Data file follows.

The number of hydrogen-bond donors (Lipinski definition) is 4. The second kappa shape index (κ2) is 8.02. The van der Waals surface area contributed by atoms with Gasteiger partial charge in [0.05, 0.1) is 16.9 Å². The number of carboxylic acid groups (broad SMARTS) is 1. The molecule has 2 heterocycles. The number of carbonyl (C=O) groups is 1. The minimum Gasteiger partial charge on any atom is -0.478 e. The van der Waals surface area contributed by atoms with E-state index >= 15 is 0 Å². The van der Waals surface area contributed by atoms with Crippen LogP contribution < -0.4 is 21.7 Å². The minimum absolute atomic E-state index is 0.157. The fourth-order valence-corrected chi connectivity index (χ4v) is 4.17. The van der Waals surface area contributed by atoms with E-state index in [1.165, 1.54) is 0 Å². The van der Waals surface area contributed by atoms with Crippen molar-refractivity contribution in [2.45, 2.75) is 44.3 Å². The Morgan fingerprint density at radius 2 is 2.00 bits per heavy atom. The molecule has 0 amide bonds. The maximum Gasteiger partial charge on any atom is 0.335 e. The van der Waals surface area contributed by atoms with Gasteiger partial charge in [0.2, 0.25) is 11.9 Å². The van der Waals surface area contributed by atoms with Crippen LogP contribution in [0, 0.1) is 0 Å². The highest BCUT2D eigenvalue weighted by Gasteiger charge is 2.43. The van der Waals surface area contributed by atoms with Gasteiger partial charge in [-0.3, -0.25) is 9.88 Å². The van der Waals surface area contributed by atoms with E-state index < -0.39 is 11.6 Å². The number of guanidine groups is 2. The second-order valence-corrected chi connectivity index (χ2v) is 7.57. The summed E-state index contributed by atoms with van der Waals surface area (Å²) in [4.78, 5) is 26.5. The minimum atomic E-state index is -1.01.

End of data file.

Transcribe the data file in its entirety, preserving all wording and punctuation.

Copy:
The number of hydrogen-bond donors (Lipinski definition) is 4. The second kappa shape index (κ2) is 8.02. The van der Waals surface area contributed by atoms with Gasteiger partial charge in [0.05, 0.1) is 16.9 Å². The number of carboxylic acid groups (broad SMARTS) is 1. The molecule has 2 heterocycles. The number of carbonyl (C=O) groups is 1. The minimum Gasteiger partial charge on any atom is -0.478 e. The van der Waals surface area contributed by atoms with E-state index >= 15 is 0 Å². The van der Waals surface area contributed by atoms with Crippen LogP contribution < -0.4 is 21.7 Å². The minimum absolute atomic E-state index is 0.157. The fourth-order valence-corrected chi connectivity index (χ4v) is 4.17. The van der Waals surface area contributed by atoms with E-state index in [1.165, 1.54) is 0 Å². The van der Waals surface area contributed by atoms with Crippen molar-refractivity contribution in [2.45, 2.75) is 44.3 Å². The Morgan fingerprint density at radius 2 is 2.00 bits per heavy atom. The molecule has 0 amide bonds. The maximum Gasteiger partial charge on any atom is 0.335 e. The van der Waals surface area contributed by atoms with Gasteiger partial charge in [0.2, 0.25) is 11.9 Å². The van der Waals surface area contributed by atoms with Crippen LogP contribution in [0, 0.1) is 0 Å². The highest BCUT2D eigenvalue weighted by Gasteiger charge is 2.43. The van der Waals surface area contributed by atoms with Gasteiger partial charge in [-0.3, -0.25) is 9.88 Å². The van der Waals surface area contributed by atoms with E-state index < -0.39 is 11.6 Å². The number of guanidine groups is 2. The second-order valence-corrected chi connectivity index (χ2v) is 7.57. The summed E-state index contributed by atoms with van der Waals surface area (Å²) in [4.78, 5) is 26.5. The minimum atomic E-state index is -1.01.